ISS: Critical Netscape flaw could be widespread
The vulnerability could make Web servers vulnerable to attack
IDG News Service - Security company Internet Security Systems Inc. (ISS) is warning its customers about a critical security hole in a commonly used technology from the Mozilla Foundation called the Netscape Network Security Services (NSS) library that could make Web servers vulnerable to remote attack.
Atlanta-based ISS issued a security bulletin today about a flaw in the NSS library's implementation of the Secure Sockets Layer Version 2 (SSLv2) protocol that could allow remote attackers to use an SSLv2 connection to take control of Web servers using the NSS library. The flaw affects the Netscape Enterprise Server and Sun Microsystems Inc.'s Sun Java System Web Server, but it may also affect countless other products that use the open-source NSS library, ISS said.
The problem stems from a flaw in the way the NSS library handles requests for new SSLv2 sessions. Servers using the NSS library don't check the length of a record field in the first part of the negotiation between two systems attempting to establish an SSLv2 session. Malicious hackers could use the absence of that length check in the first record sent in the negotiation, known as the "hello message," to cause a heap overflow, allowing them to place and run malicious code on a vulnerable server, ISS said.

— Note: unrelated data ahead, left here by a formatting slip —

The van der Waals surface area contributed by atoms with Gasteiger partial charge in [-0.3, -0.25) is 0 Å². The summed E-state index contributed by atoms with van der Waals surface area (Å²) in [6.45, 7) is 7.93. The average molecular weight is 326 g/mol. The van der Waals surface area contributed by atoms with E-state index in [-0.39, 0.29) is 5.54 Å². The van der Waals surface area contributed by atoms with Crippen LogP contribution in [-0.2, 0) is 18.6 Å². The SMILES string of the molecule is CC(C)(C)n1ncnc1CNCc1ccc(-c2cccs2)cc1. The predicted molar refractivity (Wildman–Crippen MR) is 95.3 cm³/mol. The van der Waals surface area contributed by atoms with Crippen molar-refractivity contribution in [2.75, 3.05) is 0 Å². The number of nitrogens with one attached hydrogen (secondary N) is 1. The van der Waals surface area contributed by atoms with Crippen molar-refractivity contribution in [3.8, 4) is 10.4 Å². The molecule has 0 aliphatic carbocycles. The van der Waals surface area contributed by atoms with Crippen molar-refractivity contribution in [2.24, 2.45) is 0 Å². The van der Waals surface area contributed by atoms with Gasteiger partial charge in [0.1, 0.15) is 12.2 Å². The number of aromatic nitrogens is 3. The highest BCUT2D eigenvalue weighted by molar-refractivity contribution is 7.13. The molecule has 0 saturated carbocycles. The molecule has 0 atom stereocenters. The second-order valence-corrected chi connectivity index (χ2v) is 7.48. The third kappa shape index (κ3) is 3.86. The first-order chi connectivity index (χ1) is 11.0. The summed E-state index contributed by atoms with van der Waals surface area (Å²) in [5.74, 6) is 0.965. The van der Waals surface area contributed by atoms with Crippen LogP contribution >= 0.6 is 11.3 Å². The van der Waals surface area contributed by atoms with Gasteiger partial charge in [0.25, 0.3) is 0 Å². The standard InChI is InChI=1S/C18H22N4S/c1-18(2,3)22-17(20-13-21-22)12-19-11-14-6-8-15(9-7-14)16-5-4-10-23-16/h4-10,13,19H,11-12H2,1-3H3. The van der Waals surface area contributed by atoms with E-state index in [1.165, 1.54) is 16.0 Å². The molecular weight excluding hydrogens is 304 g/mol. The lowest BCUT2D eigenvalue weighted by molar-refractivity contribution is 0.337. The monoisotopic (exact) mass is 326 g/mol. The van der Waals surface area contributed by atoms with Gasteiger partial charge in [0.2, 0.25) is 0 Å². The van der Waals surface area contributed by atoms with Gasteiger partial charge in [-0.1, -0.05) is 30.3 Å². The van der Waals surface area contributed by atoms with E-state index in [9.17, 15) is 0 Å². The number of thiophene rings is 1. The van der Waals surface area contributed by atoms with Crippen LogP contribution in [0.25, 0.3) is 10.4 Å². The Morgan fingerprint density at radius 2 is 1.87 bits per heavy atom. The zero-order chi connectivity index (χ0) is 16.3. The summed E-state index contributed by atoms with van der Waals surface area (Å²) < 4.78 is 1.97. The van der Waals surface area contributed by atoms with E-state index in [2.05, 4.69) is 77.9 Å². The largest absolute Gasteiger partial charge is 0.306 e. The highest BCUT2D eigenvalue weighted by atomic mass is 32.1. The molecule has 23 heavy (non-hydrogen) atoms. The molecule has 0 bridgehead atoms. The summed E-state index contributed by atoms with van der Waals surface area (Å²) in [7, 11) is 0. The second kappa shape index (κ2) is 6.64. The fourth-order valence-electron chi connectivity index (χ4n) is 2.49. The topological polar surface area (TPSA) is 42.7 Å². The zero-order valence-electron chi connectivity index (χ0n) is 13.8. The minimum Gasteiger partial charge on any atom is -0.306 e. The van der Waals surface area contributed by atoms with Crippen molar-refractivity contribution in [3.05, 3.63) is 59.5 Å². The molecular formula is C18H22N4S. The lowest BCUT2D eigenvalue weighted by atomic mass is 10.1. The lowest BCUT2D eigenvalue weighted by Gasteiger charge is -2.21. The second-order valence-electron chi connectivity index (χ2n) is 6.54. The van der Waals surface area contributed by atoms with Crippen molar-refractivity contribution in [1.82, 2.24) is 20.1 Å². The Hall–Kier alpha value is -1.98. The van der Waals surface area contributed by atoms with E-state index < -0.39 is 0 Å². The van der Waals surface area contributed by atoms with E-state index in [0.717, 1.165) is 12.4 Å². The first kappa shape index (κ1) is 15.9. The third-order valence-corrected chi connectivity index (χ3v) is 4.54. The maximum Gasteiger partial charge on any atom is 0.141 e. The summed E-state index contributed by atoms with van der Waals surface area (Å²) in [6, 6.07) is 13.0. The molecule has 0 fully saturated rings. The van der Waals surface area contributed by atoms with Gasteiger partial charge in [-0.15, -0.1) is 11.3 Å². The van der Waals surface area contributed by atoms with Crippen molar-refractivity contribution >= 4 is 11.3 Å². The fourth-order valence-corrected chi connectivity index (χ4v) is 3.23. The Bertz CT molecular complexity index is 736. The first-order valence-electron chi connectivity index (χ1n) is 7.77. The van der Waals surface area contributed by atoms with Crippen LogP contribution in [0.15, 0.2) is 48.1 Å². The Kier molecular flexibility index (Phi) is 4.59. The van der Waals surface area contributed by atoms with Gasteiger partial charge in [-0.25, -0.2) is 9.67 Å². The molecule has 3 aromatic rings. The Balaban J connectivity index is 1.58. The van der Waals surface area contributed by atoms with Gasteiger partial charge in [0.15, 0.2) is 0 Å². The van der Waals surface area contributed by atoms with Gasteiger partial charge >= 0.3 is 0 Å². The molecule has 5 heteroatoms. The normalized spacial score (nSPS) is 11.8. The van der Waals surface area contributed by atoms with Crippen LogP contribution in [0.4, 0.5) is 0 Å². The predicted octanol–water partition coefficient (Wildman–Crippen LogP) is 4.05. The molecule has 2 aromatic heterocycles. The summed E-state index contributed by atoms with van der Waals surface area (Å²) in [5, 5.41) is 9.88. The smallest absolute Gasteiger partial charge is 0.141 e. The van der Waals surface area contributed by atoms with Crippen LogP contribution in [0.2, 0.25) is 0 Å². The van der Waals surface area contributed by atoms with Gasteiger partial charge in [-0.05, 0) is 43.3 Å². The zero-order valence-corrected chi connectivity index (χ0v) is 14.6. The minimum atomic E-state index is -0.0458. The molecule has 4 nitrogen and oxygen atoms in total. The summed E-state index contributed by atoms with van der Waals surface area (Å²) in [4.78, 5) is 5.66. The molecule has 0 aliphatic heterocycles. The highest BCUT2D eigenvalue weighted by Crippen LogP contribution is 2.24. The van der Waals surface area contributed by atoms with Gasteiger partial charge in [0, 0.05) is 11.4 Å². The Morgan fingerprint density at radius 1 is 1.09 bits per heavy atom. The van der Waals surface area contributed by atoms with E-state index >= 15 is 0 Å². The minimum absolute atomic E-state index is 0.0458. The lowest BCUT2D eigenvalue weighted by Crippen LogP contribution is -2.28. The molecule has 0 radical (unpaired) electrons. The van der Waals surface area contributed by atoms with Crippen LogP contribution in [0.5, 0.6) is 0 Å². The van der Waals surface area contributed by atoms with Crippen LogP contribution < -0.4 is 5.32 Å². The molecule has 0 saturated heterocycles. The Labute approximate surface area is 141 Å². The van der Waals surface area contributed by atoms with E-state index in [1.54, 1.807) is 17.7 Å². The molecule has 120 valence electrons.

In heap overflows, an area of a vulnerable computer's memory that's allocated for use by a software program is exceeded by a piece of data that's larger than the allocated space, causing adjacent areas of memory on the system to be overwritten with arbitrary data or malicious code sent by the attacker.
If successfully exploited, the NSS library vulnerability gives a remote attacker access to the vulnerable system with the same level of privileges as those given to the Web server. On Microsoft Windows systems, Web servers typically have full system privileges, ISS said.
While SSLv2 protocol support is disabled on the Netscape Enterprise Server and Java System Web Server, SSLv2 is a commonly used protocol for sending sensitive information over the Internet, and many installations may have the support for SSLv2 enabled, ISS said.
In addition to the Sun Java System Web Server and Netscape Enterprise Server, the flaw affects the Netscape Personalization Engine, Netscape Director Server and Netscape Certificate Management Server, the company said.
The Mozilla Foundation in Mountain View, Calif., issued a patch for the NSS library that fixes the SSLv2 hole. Alternatively, Netscape Enterprise users can disable the SSLv2 protocol, ISS said.
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